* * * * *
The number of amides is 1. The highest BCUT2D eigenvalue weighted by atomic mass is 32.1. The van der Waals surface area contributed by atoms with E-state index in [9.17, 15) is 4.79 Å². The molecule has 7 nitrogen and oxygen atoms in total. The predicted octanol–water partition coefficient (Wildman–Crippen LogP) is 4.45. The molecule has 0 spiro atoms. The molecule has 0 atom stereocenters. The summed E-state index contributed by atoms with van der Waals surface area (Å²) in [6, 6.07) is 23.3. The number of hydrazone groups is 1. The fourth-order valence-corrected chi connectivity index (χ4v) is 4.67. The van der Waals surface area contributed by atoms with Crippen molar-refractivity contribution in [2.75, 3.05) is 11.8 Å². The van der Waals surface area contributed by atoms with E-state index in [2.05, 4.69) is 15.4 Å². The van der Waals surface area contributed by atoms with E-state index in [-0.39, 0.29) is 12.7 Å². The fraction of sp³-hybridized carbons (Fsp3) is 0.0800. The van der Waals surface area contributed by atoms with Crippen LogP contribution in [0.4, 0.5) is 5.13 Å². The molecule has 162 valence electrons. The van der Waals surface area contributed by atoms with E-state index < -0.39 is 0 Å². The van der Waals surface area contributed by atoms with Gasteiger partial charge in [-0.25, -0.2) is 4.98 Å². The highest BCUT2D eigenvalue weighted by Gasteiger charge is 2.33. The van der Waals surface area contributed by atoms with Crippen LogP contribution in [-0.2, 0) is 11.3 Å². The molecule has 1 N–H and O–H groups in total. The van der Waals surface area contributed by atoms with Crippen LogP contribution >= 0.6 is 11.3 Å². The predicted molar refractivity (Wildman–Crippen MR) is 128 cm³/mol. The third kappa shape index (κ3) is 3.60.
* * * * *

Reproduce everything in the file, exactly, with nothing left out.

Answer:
The number of amides is 1. The highest BCUT2D eigenvalue weighted by atomic mass is 32.1. The van der Waals surface area contributed by atoms with E-state index in [9.17, 15) is 4.79 Å². The molecule has 7 nitrogen and oxygen atoms in total. The predicted octanol–water partition coefficient (Wildman–Crippen LogP) is 4.45. The molecule has 0 spiro atoms. The molecule has 0 atom stereocenters. The summed E-state index contributed by atoms with van der Waals surface area (Å²) in [6, 6.07) is 23.3. The number of hydrazone groups is 1. The fourth-order valence-corrected chi connectivity index (χ4v) is 4.67. The van der Waals surface area contributed by atoms with Crippen molar-refractivity contribution in [2.75, 3.05) is 11.8 Å². The van der Waals surface area contributed by atoms with E-state index in [2.05, 4.69) is 15.4 Å². The van der Waals surface area contributed by atoms with E-state index in [-0.39, 0.29) is 12.7 Å². The fraction of sp³-hybridized carbons (Fsp3) is 0.0800. The van der Waals surface area contributed by atoms with Crippen LogP contribution in [0.4, 0.5) is 5.13 Å². The molecule has 162 valence electrons. The van der Waals surface area contributed by atoms with E-state index < -0.39 is 0 Å². The van der Waals surface area contributed by atoms with Gasteiger partial charge in [-0.25, -0.2) is 4.98 Å². The highest BCUT2D eigenvalue weighted by Gasteiger charge is 2.33. The van der Waals surface area contributed by atoms with Crippen LogP contribution in [-0.2, 0) is 11.3 Å². The molecule has 1 N–H and O–H groups in total. The van der Waals surface area contributed by atoms with Crippen LogP contribution >= 0.6 is 11.3 Å². The predicted molar refractivity (Wildman–Crippen MR) is 128 cm³/mol. The third kappa shape index (κ3) is 3.60.